Generative AI, Health Informatics and the Future: A Chat with Michael Bice
Michael Bice served as a senior executive of academic medical centers and large healthcare systems for over 25 years. During that time, he was an adjunct professor at the University of Florida College of Public Health where the Dean of the College was Robert Frank, later appointed Provost at Kent State University. Frank hoped to establish a master’s degree in health administration at Kent and tapped Bice for the job of creating it. After much research and discussions with major health employers in Northeast Ohio, it was determined that the area was already well supplied with M.H.A. programs. But what it didn’t have was master’s degree program in Health Informatics.
CCI: What happened when you recommended an H.I. program?
MB: I took that recommendation back to the various university councils, and the H.I. master’s degree program was approved for the School of Library and Information Science [now the School of Information] in 2010. From the outset, it was an online program only. And they asked me to come out and get the program started. I was the only faculty member at that time. I recruited faculty and students, designed the curriculum and created an Advisory Council. I taught the first class (Introduction to HI) and recruited 25 students that very first class.
CCI: What was the state of health informatics then?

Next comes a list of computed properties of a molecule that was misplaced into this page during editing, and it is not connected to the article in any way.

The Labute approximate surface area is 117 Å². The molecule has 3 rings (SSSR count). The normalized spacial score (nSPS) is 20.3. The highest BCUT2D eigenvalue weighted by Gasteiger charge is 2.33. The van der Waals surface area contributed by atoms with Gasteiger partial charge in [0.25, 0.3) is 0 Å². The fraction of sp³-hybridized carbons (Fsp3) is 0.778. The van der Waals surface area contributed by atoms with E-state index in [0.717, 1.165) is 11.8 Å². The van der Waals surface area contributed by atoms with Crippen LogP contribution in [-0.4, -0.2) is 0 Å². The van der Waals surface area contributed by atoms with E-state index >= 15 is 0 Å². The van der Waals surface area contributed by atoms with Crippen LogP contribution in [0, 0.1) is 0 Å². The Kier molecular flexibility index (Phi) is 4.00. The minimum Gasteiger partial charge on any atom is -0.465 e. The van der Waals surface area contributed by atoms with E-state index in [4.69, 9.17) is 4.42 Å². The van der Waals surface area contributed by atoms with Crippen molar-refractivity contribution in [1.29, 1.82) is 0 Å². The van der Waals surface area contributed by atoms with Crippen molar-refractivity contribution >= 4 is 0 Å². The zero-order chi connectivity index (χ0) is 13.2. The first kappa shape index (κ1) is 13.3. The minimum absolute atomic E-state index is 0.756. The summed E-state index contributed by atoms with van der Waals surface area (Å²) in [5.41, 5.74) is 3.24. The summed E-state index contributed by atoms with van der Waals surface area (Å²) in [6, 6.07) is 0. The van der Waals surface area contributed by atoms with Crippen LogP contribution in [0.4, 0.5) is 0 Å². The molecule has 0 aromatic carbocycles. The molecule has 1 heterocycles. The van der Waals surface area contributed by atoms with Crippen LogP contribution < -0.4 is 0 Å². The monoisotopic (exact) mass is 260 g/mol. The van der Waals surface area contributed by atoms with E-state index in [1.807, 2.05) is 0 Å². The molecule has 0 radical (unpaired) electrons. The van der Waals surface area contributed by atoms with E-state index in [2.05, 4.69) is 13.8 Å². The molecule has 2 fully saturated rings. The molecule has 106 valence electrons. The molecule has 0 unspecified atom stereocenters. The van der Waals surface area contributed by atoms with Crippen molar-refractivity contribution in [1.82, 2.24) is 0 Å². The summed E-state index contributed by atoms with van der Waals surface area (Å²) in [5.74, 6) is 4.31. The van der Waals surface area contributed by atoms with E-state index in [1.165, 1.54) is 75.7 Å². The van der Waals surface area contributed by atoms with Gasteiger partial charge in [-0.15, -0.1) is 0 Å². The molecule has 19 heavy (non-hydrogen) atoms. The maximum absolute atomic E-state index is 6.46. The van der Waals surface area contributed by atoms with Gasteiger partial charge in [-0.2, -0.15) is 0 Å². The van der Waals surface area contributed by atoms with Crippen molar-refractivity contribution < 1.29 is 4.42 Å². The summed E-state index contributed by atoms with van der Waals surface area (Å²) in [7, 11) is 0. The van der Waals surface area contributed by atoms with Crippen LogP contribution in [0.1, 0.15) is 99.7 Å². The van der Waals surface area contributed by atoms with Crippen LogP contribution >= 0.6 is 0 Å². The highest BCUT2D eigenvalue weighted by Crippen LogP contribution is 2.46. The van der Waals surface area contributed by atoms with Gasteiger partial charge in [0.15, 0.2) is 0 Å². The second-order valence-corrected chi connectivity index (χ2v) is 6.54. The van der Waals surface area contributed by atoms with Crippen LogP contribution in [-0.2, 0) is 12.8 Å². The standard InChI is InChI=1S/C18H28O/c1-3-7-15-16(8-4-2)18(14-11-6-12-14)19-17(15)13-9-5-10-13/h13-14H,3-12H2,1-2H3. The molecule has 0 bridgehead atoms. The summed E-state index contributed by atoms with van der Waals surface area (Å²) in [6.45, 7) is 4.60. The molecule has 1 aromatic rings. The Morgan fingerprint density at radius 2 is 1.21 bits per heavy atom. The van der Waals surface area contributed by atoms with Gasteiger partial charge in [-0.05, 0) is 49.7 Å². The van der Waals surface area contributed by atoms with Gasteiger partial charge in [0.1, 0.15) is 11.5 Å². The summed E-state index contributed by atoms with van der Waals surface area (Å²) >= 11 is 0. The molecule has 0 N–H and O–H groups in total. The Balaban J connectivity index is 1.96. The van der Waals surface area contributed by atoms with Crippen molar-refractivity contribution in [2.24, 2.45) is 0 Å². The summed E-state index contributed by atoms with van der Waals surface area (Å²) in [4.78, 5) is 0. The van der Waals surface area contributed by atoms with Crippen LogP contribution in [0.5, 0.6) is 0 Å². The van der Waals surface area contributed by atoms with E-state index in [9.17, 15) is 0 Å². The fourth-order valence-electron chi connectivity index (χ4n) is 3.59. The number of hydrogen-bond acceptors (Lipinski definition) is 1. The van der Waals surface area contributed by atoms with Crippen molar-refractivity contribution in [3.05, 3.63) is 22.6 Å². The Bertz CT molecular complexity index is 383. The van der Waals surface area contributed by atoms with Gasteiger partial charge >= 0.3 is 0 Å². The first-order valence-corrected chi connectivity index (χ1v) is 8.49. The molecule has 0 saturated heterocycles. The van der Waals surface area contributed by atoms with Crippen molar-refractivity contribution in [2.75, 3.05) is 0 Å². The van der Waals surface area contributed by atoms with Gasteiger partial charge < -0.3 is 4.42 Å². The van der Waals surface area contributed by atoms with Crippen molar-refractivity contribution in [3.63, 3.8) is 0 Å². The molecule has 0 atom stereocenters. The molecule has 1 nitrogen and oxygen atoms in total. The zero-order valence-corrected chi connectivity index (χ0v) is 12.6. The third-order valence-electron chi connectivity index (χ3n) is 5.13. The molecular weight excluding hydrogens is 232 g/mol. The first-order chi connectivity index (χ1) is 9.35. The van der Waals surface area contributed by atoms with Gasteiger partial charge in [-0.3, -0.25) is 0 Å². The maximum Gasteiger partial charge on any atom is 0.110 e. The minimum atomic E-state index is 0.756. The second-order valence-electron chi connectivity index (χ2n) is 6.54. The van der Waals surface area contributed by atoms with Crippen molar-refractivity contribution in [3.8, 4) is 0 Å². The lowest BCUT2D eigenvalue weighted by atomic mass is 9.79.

MB: Vastly different from what it is today. In 2010, the driving force for health informatics was the conversion from paper to electronic health records, and that was a very big deal. You had to have people who were trained in how to implement the EHR, how to make improvements as needed, how to use clinical analytics and how to overcome user design issues. There was real demand for health informatics graduate students to help institutions make the conversion. It was a very timely development, and Kent was uniquely positioned at the time. There were only three accredited programs in health informatics in the whole country.
CCI: Kent State’s health informatics program was just recently accredited. What’s the value in accreditation?
MB: If you were creating a program, would you make it out of thin air? The Commission on Accreditation of Health Informatics and Health Information was the resource, and the program was designed to be accredited. CAHIIM Accreditation means that your institution has met or surpassed the standards of your profession and that you are prepared to take your place as one of the prominent HI programs in the country.
CCI: What was appealing to you about the field of health informatics?
MB: Once you understand that the future of HI is linked with advancements in AI, then you ask yourself, what is the future of artificial intelligence in healthcare? Since 2010, we have witnessed the development of virtual reality, augmented reality, predictive analytics, care robots, voice activated devices and remote patient monitoring. That's one of the continuing attractions of H.I. You’re in a great space in healthcare, and it's growing rapidly.